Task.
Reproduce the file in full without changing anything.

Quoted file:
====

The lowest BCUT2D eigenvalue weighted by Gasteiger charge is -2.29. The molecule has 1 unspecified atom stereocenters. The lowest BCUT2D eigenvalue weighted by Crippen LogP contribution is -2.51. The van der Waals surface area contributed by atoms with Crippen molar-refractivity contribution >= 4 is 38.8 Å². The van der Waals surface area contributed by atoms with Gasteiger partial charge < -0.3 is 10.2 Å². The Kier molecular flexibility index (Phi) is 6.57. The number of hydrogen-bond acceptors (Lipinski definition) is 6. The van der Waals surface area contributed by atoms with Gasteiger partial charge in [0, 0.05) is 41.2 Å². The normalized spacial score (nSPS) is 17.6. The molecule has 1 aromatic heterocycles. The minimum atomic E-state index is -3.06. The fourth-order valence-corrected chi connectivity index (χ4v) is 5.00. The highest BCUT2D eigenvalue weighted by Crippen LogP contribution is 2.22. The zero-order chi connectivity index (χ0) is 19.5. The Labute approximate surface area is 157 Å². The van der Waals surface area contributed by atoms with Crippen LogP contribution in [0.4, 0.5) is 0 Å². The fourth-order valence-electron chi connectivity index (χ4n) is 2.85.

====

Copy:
The lowest BCUT2D eigenvalue weighted by Gasteiger charge is -2.29. The molecule has 1 unspecified atom stereocenters. The lowest BCUT2D eigenvalue weighted by Crippen LogP contribution is -2.51. The van der Waals surface area contributed by atoms with Crippen molar-refractivity contribution >= 4 is 38.8 Å². The van der Waals surface area contributed by atoms with Gasteiger partial charge < -0.3 is 10.2 Å². The Kier molecular flexibility index (Phi) is 6.57. The number of hydrogen-bond acceptors (Lipinski definition) is 6. The van der Waals surface area contributed by atoms with Gasteiger partial charge in [0, 0.05) is 41.2 Å². The normalized spacial score (nSPS) is 17.6. The molecule has 1 aromatic heterocycles. The minimum atomic E-state index is -3.06. The fourth-order valence-corrected chi connectivity index (χ4v) is 5.00. The highest BCUT2D eigenvalue weighted by Crippen LogP contribution is 2.22. The zero-order chi connectivity index (χ0) is 19.5. The Labute approximate surface area is 157 Å². The van der Waals surface area contributed by atoms with Crippen LogP contribution in [0.4, 0.5) is 0 Å². The fourth-order valence-electron chi connectivity index (χ4n) is 2.85.